1. Norwegian Construction
This prestigious handicraft technique is characterised by an exposed double seam that binds together the upper, lining and insole. The first seam connects the upper to the insole and the second one anchors the upper to the midsole that shall subsequently be glued to the sole.
This is an especially difficult process, that requires a lot of time and a lot of precision, and is therefore characteristic of only a few. The final result is a vintage-looking shoe, exceptionally long lasting and completely reliable.
2. The Manual Cut
The chosen hides/materials are placed on a plate on the workbench and the fibre board template is placed on top; the pattern maker uses a cutter around the edge of the template.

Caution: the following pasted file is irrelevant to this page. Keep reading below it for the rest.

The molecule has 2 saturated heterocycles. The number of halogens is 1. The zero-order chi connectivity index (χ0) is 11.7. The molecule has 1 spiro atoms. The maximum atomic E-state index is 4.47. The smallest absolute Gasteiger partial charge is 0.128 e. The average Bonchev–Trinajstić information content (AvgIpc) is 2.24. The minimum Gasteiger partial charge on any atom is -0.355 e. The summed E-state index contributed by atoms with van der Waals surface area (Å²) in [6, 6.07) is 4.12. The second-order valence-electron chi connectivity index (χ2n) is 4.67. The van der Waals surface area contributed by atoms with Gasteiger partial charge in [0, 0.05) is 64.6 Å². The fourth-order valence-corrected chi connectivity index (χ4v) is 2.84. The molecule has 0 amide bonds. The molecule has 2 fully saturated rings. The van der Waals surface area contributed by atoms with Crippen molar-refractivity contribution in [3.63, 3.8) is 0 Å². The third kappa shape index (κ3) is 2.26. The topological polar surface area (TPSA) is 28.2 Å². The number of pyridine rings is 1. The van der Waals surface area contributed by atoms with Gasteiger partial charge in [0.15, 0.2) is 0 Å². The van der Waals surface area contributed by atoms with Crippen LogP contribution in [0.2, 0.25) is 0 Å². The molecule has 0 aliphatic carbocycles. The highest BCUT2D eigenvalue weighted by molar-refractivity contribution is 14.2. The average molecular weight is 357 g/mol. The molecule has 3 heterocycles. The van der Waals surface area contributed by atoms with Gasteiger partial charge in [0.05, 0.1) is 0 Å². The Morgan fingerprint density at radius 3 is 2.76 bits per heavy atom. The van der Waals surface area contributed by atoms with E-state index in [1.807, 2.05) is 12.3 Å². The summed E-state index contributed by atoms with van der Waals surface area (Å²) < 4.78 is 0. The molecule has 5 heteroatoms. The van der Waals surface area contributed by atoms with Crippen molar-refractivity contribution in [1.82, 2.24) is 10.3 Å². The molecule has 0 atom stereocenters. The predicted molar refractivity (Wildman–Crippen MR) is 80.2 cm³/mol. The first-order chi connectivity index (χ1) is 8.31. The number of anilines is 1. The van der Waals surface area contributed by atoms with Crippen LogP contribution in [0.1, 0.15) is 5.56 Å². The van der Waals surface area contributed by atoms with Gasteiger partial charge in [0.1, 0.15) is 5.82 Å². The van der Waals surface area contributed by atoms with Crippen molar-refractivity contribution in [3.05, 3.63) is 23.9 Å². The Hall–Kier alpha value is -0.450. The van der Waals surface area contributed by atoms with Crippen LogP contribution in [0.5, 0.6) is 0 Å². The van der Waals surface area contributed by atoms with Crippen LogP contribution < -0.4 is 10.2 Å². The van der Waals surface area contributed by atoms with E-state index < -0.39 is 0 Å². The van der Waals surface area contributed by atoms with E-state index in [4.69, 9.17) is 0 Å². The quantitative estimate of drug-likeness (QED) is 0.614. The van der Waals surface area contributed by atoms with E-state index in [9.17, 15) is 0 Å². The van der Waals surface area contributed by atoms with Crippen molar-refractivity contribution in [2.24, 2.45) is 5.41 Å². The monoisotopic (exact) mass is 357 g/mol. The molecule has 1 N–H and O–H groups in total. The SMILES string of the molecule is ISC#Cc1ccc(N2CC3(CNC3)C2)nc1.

Marking: the position of the various pieces that make up the shoe is marked on the upper. The marks are made manually in order to preserve the hide.
Splitting: this process “equalises” the thickness of the hide.
Fleshing: this process thins out the entire edge of the piece that shall make up the upper, with a depth, angle and value of thinning that may vary from area to area.
Once all the pieces of the upper are ready, the next step is to assemble them, by hand sewing.
5. Hook Application
The process is carried out manually; the hook is fastened to the upper with both a rivet and a washer for enhanced tensile strength.
The upper (the upper part of the shoe) and the assembly insole (the structural part of the shoe) are assembled together by a thermoplastic anchoring. The bottom (sole) is then glued in place with environmental-friendly polyurethane adhesives.
Finishing includes hand-milling the sole and heel, the insertion of the accessories (laces, arch supports, etc.) and a series of cleaning, perfecting, retouching and brushing operations, that end with the boxing of the shoes.